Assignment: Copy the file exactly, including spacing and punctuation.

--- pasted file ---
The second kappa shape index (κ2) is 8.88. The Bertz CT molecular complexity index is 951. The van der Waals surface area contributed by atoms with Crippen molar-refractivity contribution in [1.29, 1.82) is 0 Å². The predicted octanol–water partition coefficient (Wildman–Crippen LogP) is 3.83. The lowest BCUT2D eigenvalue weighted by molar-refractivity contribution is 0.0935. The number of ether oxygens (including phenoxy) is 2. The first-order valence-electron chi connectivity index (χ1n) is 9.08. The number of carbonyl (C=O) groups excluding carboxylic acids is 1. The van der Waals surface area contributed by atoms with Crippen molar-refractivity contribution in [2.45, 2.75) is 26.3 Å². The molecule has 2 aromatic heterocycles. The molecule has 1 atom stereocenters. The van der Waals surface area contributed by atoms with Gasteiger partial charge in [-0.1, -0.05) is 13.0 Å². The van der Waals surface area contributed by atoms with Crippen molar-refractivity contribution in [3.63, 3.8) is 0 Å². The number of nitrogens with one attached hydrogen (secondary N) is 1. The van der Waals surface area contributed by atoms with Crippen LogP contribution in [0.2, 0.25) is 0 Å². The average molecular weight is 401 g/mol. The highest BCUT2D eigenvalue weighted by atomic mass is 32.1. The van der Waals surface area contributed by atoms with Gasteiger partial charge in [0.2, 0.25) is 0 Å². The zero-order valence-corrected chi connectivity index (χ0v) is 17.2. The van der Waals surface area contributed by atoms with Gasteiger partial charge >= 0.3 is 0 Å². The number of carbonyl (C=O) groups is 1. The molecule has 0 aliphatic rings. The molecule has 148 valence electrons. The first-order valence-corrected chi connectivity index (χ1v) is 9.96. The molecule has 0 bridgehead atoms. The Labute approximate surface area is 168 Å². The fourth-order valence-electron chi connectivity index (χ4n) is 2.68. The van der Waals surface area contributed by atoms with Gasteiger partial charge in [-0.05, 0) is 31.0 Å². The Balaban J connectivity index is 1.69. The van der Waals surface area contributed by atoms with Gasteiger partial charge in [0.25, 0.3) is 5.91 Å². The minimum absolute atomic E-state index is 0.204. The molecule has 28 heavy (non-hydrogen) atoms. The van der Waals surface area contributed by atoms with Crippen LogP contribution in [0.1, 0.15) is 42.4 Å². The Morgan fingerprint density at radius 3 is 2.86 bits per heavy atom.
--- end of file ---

The second kappa shape index (κ2) is 8.88. The Bertz CT molecular complexity index is 951. The van der Waals surface area contributed by atoms with Crippen molar-refractivity contribution in [1.29, 1.82) is 0 Å². The predicted octanol–water partition coefficient (Wildman–Crippen LogP) is 3.83. The lowest BCUT2D eigenvalue weighted by molar-refractivity contribution is 0.0935. The number of ether oxygens (including phenoxy) is 2. The first-order valence-electron chi connectivity index (χ1n) is 9.08. The number of carbonyl (C=O) groups excluding carboxylic acids is 1. The van der Waals surface area contributed by atoms with Crippen molar-refractivity contribution in [2.45, 2.75) is 26.3 Å². The molecule has 2 aromatic heterocycles. The molecule has 1 atom stereocenters. The van der Waals surface area contributed by atoms with Gasteiger partial charge in [-0.1, -0.05) is 13.0 Å². The van der Waals surface area contributed by atoms with Crippen molar-refractivity contribution in [3.63, 3.8) is 0 Å². The number of nitrogens with one attached hydrogen (secondary N) is 1. The van der Waals surface area contributed by atoms with Crippen LogP contribution in [0.2, 0.25) is 0 Å². The average molecular weight is 401 g/mol. The highest BCUT2D eigenvalue weighted by atomic mass is 32.1. The van der Waals surface area contributed by atoms with Gasteiger partial charge in [0.2, 0.25) is 0 Å². The zero-order valence-corrected chi connectivity index (χ0v) is 17.2. The van der Waals surface area contributed by atoms with Gasteiger partial charge >= 0.3 is 0 Å². The number of carbonyl (C=O) groups is 1. The molecule has 0 aliphatic rings. The molecule has 148 valence electrons. The first-order valence-corrected chi connectivity index (χ1v) is 9.96. The molecule has 0 bridgehead atoms. The Labute approximate surface area is 168 Å². The fourth-order valence-electron chi connectivity index (χ4n) is 2.68. The van der Waals surface area contributed by atoms with Gasteiger partial charge in [-0.05, 0) is 31.0 Å². The Balaban J connectivity index is 1.69. The van der Waals surface area contributed by atoms with Gasteiger partial charge in [0.25, 0.3) is 5.91 Å². The minimum absolute atomic E-state index is 0.204. The molecule has 28 heavy (non-hydrogen) atoms. The van der Waals surface area contributed by atoms with Crippen LogP contribution in [0.1, 0.15) is 42.4 Å². The Morgan fingerprint density at radius 3 is 2.86 bits per heavy atom.